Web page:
The Minister of State for Industry, Trade and Investment, Hajiya Aisha Abubakar, said the cumulative value of textiles and garments imported or smuggled into the country annually was estimated at 4.2 billion dollars.
Abubakar disclosed this at the High Level Stakeholders Retreat on Cotton, Textiles and Garments’s policy in Abuja on Thursday.
She said that 329 million dollars worth of revenue was lost to importation and smuggling of textiles and garments per annum.
She said that the administration of President Muhammadu Buhari was committed and determined to revive textile industries.
The Minister explained that cotton, textiles and garments sector was one of the key sectors priortised in the Economic Recovery and Growth Plan and Economic Industrial Revolution Programme of the government because of its importance to employment generation and wealth creation.
According to her, the sector policy review is in tandem with Nigeria’s industrialisation and diversification initiatives of the government to invest in agriculture and manufacturing sector which are expected to be the major contributors to the economic growth and development.
Abubakar stated that the stakeholders should be instrumental to the implementation of the CTG sector toward enhancing productivity through access to credits and inputs as well as capacity building for the entire industry.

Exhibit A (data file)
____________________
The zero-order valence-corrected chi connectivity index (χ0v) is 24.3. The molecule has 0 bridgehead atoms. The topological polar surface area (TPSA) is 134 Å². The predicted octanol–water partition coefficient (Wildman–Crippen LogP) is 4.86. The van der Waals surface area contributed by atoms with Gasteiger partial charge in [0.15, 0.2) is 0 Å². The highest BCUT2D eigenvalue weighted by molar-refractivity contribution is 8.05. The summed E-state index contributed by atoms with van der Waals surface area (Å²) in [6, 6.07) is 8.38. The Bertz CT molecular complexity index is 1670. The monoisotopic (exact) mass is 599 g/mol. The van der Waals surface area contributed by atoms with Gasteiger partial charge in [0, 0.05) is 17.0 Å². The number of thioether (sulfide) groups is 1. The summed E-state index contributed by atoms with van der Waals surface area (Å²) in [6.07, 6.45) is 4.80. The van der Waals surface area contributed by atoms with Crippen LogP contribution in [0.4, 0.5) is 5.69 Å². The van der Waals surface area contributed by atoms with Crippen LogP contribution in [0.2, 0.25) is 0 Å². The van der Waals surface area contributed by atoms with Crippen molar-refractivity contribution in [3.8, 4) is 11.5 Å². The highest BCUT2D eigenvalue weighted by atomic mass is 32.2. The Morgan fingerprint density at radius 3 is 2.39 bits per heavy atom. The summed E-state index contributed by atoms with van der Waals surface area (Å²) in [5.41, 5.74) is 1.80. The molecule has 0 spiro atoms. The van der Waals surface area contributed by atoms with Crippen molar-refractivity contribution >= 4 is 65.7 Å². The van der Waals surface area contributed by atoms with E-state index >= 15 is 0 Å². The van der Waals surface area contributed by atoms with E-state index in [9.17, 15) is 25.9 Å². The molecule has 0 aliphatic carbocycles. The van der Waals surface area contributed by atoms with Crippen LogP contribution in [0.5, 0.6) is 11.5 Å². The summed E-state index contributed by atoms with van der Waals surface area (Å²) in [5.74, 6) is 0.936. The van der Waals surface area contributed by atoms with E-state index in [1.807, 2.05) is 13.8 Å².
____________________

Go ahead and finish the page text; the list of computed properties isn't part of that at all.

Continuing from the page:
He said: “Our vision for this industry is to create direct employment for about one million people by year 2023.
“We also want to achieve self-sufficiency and contribute 20 per cent share in Nigeria’s total export earnings with textile and garment exports targeted to reach two billion dollars by year 2025.
“It is our plan to achieve 15 per cent of national industrial production and 18 per cent market share in the global textiles and garments market and hope to contribute 5.5 per cent to the country’s GDP by year 2023.”
The minister said that it was part of the plans to develop a modern integrated textile and garments industry focusing on local demand and export for the upper segment of the world market thereby making Nigeria one of the leading players in global textile and garment industry.
In his remarks, Edet Akpan, the Permanent Secretary in the Ministry, said CTG policy framework had over time required an evaluation in response to unresolved challenges facing the stakeholders.
Akpan explained that the challenges were high cost of production, smuggling and counterfeiting of textiles and garment products; very low demand for cotton domestic textile mills, tax concessions and waivers.
According to him, other problems are poor patronage of local textile and apparels, lack of power supply and insufficient production of cotton seed.
He said that the stakeholders for the retreat were expected to provide expertise and recommend sustainable approach toward addressing these challenges.